SNUB AND BE SNUBBED AS ‘RAN’ MISSES OSCAR BID
Japanese director Akira Kurosawa turned a cold shoulder to the organizers of the inaugural Tokyo International Film Festival earlier this year, refusing to attend the opening night presentation of “Ran,” which many critics have since called the 75-year-old master’s best film.
Last week, the Japanese film industry returned the chill, ignoring “Ran” (Chaos) in favor of something called “Hana Ichimonme” (The Little Petal) as the official entry in the best foreign-language film category of the Academy Awards.
Are the two events related?
“Absolutely. He snubbed them and now they’re paying him back,” says David Owens, assistant director of the film department of the Japan Society in New York. “Kurosawa has been outspoken in his criticism of the Japanese film industry and they haven’t liked it.”
Owens and others familiar with the Japanese film industry can come up with a lot of reasons why the Japanese are not happy with “Ran” and Kurosawa:
--Kurosawa’s long-running feud with the industry and his frequent criticism of it.
--The fact that the film was financed largely with French capital, earning it an “outsider” label in Japan.
--Resentment over its disproportionately big budget (at $12 million, it is the most expensive Japanese-language film ever made).
--Kurosawa’s continuing fascination with Japan’s samurai past, and his penchant for Shakespeare (“Ran” is “King Lear” with a guest appearance by Lady Macbeth), is out of step with modern Japan’s high-tech, fast-forward culture.
But what rankles in this case, says Owens, is the appearance of a monumental conflict of interest. Shigeru Okada, who was the head of the film festival that Kurosawa snubbed, is a member of Japan’s Oscar-selection committee and also the head of Toei, the studio whose film was ultimately selected.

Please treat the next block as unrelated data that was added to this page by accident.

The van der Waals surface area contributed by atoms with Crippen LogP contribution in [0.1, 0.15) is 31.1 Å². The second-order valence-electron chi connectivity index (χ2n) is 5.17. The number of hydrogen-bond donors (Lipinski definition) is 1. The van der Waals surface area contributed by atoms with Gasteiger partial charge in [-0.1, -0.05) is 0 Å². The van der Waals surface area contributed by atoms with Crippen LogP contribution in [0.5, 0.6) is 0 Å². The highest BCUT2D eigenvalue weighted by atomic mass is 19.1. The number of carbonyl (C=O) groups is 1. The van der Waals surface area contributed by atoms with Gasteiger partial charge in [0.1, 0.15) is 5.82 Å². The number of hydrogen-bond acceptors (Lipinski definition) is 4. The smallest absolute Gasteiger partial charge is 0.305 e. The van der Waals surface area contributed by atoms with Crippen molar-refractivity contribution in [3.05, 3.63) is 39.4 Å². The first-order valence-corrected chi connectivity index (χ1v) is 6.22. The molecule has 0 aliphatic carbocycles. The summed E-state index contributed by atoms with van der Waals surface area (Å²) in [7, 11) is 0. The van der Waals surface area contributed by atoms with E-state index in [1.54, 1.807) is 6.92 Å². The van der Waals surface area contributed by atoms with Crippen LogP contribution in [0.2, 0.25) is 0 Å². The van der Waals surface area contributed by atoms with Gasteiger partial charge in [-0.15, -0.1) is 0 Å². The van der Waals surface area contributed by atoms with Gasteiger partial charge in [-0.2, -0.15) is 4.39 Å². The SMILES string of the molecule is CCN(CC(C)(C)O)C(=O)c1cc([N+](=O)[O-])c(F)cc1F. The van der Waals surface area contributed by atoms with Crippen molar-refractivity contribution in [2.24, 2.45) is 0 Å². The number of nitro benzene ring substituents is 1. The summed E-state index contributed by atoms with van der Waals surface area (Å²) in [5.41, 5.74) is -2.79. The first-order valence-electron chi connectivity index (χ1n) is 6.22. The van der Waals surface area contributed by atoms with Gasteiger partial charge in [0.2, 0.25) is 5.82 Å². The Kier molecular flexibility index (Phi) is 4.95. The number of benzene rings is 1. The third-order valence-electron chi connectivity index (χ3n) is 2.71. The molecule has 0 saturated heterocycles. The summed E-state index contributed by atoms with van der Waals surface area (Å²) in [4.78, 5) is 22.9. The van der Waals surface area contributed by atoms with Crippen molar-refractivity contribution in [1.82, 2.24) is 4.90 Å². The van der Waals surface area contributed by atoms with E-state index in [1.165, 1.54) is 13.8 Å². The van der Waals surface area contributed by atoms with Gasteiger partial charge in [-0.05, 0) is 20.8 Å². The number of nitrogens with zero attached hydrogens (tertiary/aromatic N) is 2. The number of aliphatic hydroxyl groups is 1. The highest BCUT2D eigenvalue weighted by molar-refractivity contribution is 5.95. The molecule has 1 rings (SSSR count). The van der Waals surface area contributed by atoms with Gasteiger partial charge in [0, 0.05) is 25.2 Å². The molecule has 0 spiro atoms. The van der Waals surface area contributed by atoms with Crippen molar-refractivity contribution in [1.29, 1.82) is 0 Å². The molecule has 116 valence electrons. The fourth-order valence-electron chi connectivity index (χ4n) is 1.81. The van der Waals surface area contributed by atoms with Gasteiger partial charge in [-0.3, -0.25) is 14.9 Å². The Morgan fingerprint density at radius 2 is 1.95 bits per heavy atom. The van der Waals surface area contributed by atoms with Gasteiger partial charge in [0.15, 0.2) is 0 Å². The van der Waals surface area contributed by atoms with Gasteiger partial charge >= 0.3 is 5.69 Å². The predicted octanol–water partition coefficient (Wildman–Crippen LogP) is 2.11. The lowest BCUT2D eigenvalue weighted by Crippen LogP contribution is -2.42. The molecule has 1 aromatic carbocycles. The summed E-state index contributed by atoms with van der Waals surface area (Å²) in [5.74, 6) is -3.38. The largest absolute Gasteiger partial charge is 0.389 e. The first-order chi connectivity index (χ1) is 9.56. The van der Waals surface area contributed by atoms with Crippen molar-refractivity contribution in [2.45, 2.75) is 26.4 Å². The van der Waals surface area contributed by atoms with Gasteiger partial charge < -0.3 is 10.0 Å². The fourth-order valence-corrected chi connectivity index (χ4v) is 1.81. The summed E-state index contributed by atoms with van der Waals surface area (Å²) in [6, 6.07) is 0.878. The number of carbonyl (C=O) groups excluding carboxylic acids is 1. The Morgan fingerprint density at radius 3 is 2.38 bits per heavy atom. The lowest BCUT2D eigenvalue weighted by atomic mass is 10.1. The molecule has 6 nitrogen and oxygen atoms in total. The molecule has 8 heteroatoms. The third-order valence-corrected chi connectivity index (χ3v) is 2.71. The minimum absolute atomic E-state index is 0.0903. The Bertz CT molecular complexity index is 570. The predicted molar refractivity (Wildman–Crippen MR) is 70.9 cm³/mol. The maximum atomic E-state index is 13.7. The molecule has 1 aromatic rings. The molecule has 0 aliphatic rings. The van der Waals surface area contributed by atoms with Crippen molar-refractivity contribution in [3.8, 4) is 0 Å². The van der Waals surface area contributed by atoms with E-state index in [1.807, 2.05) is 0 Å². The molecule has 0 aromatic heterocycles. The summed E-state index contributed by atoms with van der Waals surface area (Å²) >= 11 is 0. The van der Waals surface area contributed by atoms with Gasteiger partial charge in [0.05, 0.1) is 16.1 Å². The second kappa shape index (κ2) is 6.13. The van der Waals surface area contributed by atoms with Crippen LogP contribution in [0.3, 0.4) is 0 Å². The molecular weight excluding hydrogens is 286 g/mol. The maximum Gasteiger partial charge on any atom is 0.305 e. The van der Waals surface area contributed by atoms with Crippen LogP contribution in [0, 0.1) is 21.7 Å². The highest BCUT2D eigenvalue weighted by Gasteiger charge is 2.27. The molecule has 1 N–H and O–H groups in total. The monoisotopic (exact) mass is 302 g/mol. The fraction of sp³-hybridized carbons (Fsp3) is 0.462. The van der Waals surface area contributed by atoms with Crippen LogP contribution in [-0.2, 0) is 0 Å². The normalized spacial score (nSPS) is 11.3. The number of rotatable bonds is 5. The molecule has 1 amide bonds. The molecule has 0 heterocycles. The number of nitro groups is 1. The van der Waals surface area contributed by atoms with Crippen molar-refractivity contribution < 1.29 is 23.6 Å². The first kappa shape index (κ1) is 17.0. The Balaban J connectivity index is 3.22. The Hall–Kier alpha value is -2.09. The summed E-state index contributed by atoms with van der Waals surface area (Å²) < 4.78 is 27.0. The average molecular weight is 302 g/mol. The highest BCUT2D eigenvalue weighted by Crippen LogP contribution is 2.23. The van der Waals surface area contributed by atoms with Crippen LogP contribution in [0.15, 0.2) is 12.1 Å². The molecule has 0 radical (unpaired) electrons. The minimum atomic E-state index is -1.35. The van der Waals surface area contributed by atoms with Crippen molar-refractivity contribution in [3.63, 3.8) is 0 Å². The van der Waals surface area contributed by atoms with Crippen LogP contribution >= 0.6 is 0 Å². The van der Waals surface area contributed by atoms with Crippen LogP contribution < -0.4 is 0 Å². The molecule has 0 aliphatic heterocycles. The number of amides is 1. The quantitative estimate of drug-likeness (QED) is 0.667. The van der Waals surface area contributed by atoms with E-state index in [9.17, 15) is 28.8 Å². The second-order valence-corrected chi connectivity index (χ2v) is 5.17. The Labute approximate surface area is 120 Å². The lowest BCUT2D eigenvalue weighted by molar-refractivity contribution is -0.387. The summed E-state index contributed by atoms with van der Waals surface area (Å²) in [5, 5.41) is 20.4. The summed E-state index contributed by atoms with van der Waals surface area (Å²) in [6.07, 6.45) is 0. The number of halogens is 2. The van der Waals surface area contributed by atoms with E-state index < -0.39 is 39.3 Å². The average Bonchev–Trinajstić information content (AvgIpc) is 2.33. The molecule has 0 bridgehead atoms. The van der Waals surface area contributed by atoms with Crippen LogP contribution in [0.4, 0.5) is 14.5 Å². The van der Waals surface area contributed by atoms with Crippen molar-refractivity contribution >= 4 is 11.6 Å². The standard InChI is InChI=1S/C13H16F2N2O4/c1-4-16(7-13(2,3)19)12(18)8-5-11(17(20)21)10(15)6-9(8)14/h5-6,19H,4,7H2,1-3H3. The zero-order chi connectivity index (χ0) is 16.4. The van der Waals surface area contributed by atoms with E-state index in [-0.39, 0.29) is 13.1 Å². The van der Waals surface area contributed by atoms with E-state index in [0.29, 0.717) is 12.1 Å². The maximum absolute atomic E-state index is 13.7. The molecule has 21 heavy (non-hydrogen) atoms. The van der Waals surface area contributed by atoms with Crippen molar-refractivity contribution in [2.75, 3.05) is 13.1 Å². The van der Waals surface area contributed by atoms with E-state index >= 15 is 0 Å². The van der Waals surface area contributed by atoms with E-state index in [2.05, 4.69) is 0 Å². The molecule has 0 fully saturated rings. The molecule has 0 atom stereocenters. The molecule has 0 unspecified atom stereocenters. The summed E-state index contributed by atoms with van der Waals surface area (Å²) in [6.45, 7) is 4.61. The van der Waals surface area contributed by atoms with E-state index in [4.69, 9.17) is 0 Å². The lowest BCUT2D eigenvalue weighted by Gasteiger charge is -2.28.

“Okada is a very powerful guy,” says film producer Tom Luddy, who says he resigned his spot on the Tokyo film festival organizing committee when Okada led a right-wing move to drop Luddy’s “Mishima” from the festival lineup. “He can pretty much get what he wants there.”
“Ran” opened the New York Film Festival in September (Kurosawa attended that one), earning rave reviews, and has since opened to both critical and box-office success in France and England where Kurosawa’s reputation as one of the world’s great film makers is intact.
“Ran” opens in New York Dec. 20 and in Los Angeles on Christmas Day in order to qualify for the Academy Awards. With a foreign-language Oscar now out, “Ran’s” American distributor--Orion Classics--has its eye on other categories. Technically, it will be eligible for everything but best foreign-language film.
“We’d like to see Kurosawa get a nomination as best director,” says Orion’s Mike Barker. “We think there is a very good chance of that.”
Film director Sidney Lumet, who says he believes “Ran” will take its place as a masterpiece among the likes of D. W. Griffith’s “Intolerance” and Abel Gance’s “Napoleon,” says he intends to campaign for a Kurosawa nomination when the Directors Guild begins its awards deliberations.
Kurosawa’s films have been nominated for Oscars three times (“Rashomon” was given a special award in 1951 and “Dersu Uzala,” submitted by the Soviet Union, won in 1977), but he has never been nominated as best director.